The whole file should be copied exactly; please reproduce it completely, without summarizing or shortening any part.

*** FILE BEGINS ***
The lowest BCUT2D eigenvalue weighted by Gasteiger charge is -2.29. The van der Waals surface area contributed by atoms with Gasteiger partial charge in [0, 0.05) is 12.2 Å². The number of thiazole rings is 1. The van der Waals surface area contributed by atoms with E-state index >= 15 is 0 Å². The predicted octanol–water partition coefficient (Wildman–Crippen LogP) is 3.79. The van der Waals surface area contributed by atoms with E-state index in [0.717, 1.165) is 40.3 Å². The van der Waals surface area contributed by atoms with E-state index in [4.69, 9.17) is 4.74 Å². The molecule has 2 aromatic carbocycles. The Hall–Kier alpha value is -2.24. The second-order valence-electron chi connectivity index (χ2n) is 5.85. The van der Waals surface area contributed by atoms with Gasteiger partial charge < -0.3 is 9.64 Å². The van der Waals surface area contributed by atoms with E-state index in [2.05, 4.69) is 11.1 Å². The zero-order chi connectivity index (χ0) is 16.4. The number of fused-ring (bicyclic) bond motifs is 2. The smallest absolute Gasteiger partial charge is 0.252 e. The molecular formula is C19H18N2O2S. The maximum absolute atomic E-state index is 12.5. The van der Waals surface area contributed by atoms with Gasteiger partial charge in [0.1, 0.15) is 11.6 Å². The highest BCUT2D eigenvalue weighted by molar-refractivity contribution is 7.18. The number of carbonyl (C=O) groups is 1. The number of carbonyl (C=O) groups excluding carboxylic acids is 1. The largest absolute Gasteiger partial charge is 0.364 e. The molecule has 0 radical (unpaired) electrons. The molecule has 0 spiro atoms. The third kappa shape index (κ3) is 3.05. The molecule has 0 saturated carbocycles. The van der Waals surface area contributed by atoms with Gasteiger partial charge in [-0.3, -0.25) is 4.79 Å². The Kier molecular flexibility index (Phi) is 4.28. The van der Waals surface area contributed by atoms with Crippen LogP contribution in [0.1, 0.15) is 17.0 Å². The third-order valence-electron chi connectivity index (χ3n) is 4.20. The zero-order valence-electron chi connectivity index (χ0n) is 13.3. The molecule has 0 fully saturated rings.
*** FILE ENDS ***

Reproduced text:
The lowest BCUT2D eigenvalue weighted by Gasteiger charge is -2.29. The van der Waals surface area contributed by atoms with Gasteiger partial charge in [0, 0.05) is 12.2 Å². The number of thiazole rings is 1. The van der Waals surface area contributed by atoms with E-state index >= 15 is 0 Å². The predicted octanol–water partition coefficient (Wildman–Crippen LogP) is 3.79. The van der Waals surface area contributed by atoms with E-state index in [0.717, 1.165) is 40.3 Å². The van der Waals surface area contributed by atoms with E-state index in [4.69, 9.17) is 4.74 Å². The molecule has 2 aromatic carbocycles. The Hall–Kier alpha value is -2.24. The second-order valence-electron chi connectivity index (χ2n) is 5.85. The van der Waals surface area contributed by atoms with Gasteiger partial charge < -0.3 is 9.64 Å². The van der Waals surface area contributed by atoms with E-state index in [2.05, 4.69) is 11.1 Å². The zero-order chi connectivity index (χ0) is 16.4. The number of fused-ring (bicyclic) bond motifs is 2. The smallest absolute Gasteiger partial charge is 0.252 e. The molecular formula is C19H18N2O2S. The maximum absolute atomic E-state index is 12.5. The van der Waals surface area contributed by atoms with Gasteiger partial charge in [0.1, 0.15) is 11.6 Å². The highest BCUT2D eigenvalue weighted by molar-refractivity contribution is 7.18. The number of carbonyl (C=O) groups is 1. The number of carbonyl (C=O) groups excluding carboxylic acids is 1. The largest absolute Gasteiger partial charge is 0.364 e. The molecule has 0 radical (unpaired) electrons. The molecule has 0 spiro atoms. The third kappa shape index (κ3) is 3.05. The molecule has 0 saturated carbocycles. The van der Waals surface area contributed by atoms with Gasteiger partial charge in [-0.3, -0.25) is 4.79 Å². The Kier molecular flexibility index (Phi) is 4.28. The van der Waals surface area contributed by atoms with Crippen LogP contribution in [0.1, 0.15) is 17.0 Å². The third-order valence-electron chi connectivity index (χ3n) is 4.20. The zero-order valence-electron chi connectivity index (χ0n) is 13.3. The molecule has 0 fully saturated rings.